Home News Apple’s Lockdown Mode Aims to Counter Spyware Threats

Apple’s Lockdown Mode Aims to Counter Spyware Threats


Monitor the rental industry In recent years, it has become a real threat to activists, dissidents, journalists and human rights defenders around the world as suppliers provide governments with increasingly invasive and effective spyware. The most sophisticated of these tools, like NSO Group’s infamous Pegasus spyware, use rare and sophisticated exploits to attack victims’ smartphones to compromise Apple’s iOS and Google’s Android mobile operating systems. Activists and security experts are increasingly calling for tougher measures to protect the vulnerable as the victims’ conditions worsen. Now Apple has a choice.

Today, Apple announced a new feature for its upcoming iOS 16 release called Lockdown Mode. Apple emphasized that the feature was created for a small group of users who are at risk of government attack, and that the feature is not expected to be widely adopted. But for those who want to use it, the feature is an alternative mode to iOS that severely restricts the tools and services spyware attackers can use to take control of a victim’s device.

“This is an unprecedented step for high-risk users,” Ron Deibert, director of Citizen Lab at the University of Toronto, said on a call with reporters ahead of the announcement. “I believe this will cause problems for their modus operandi. I expect [spyware vendors] Trying to evolve, but hopefully this feature will prevent some of these hazards from happening in the future. “

Lockdown mode is an operating system independent mode. To turn it on, users enable the feature in the Settings menu and are then prompted to restart their device for all protections and digital defenses to fully take effect. This feature places a limit on the most leaky part of the operating system’s sieve. Lockdown mode attempts to comprehensively address threats from web browsing, for example, by blocking many of the speed and efficiency features that Safari (and WebKit) use to render web pages. Users can specifically mark a webpage as trusted so that it loads normally, but by default, Lockdown Mode imposes a number of restrictions that extend to wherever WebKit is working behind the scenes. In other words, the same lock mode protections apply when you load web content in a third-party app or an iOS app like Mail.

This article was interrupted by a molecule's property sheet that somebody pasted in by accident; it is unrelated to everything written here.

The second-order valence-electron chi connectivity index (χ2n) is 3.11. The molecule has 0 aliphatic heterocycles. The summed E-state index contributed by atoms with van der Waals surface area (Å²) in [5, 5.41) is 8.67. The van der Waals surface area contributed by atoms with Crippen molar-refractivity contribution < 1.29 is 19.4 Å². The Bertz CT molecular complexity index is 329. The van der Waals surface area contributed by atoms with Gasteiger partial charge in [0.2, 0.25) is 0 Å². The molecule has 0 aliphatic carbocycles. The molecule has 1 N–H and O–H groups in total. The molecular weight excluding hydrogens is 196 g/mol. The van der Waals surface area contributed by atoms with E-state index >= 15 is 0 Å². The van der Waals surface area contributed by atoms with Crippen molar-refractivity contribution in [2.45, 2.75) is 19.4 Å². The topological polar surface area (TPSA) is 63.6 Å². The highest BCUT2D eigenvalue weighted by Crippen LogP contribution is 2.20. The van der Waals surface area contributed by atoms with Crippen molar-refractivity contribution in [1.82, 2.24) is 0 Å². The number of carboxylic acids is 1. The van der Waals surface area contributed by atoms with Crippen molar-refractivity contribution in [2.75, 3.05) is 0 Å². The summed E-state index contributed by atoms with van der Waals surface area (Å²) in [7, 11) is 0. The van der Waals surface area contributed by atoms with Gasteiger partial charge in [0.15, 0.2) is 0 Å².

Lockdown mode also restricts various incoming invitations and requests unless the device has previously initiated a request. This means your friends won’t be able to call you on FaceTime, for example, if you never call them. Going a step further, even if you initiate an interaction with another device, Lockdown Mode will only support that connection for 30 days. If you haven’t spoken to a particular friend in the weeks after that, you’ll need to reconnect before they can contact you again. In Messages (a common target for spyware exploits), lock mode does not show link previews and blocks all attachments except some trusted image formats.

Lockdown mode also strengthens other protections. For example, when a device is locked, it will not receive connections from anything physically plugged into it. And, crucially, once Lockdown Mode is turned on, devices that haven’t been enrolled with one of Apple’s enterprise mobile device management (MDM) programs can’t be added to one of these programs. This means that if your company provides you with a phone that is registered in company MDM, it will remain active if you then enable Lockdown Mode. Your MDM administrator cannot remotely turn off Lockdown Mode on your device. However, if your phone is just a normal consumer device and you put it in lock mode, you won’t be able to activate MDM. This is important because attackers trick victims into enabling MDM, thereby gaining the ability to install malicious applications on their devices.

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